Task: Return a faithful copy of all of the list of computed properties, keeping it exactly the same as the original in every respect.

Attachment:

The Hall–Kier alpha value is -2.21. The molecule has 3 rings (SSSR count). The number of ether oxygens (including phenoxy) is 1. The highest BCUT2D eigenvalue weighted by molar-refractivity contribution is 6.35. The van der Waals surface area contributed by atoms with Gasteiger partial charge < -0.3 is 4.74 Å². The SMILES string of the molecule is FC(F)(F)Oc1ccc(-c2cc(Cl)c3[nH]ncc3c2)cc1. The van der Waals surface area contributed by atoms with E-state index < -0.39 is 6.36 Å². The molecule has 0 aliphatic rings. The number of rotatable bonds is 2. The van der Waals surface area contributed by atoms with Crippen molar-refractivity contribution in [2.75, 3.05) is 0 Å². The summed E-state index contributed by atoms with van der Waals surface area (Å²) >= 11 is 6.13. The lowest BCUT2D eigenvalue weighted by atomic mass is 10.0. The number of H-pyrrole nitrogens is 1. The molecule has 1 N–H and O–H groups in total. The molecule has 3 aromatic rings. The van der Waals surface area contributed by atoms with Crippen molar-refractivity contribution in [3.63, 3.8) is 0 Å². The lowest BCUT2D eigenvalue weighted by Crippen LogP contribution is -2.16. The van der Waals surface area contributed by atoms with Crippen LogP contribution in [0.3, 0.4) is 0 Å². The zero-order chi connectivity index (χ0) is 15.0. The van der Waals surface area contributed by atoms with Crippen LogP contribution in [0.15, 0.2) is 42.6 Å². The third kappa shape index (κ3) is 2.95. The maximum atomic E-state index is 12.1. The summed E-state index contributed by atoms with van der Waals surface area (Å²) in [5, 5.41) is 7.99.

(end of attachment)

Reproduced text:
The Hall–Kier alpha value is -2.21. The molecule has 3 rings (SSSR count). The number of ether oxygens (including phenoxy) is 1. The highest BCUT2D eigenvalue weighted by molar-refractivity contribution is 6.35. The van der Waals surface area contributed by atoms with Gasteiger partial charge < -0.3 is 4.74 Å². The SMILES string of the molecule is FC(F)(F)Oc1ccc(-c2cc(Cl)c3[nH]ncc3c2)cc1. The van der Waals surface area contributed by atoms with E-state index < -0.39 is 6.36 Å². The molecule has 0 aliphatic rings. The number of rotatable bonds is 2. The van der Waals surface area contributed by atoms with Crippen molar-refractivity contribution in [2.75, 3.05) is 0 Å². The summed E-state index contributed by atoms with van der Waals surface area (Å²) >= 11 is 6.13. The lowest BCUT2D eigenvalue weighted by atomic mass is 10.0. The number of H-pyrrole nitrogens is 1. The molecule has 1 N–H and O–H groups in total. The molecule has 3 aromatic rings. The van der Waals surface area contributed by atoms with Crippen molar-refractivity contribution in [3.63, 3.8) is 0 Å². The lowest BCUT2D eigenvalue weighted by Crippen LogP contribution is -2.16. The van der Waals surface area contributed by atoms with Crippen LogP contribution in [0.3, 0.4) is 0 Å². The zero-order chi connectivity index (χ0) is 15.0. The van der Waals surface area contributed by atoms with Crippen LogP contribution in [0.15, 0.2) is 42.6 Å². The third kappa shape index (κ3) is 2.95. The maximum atomic E-state index is 12.1. The summed E-state index contributed by atoms with van der Waals surface area (Å²) in [5, 5.41) is 7.99.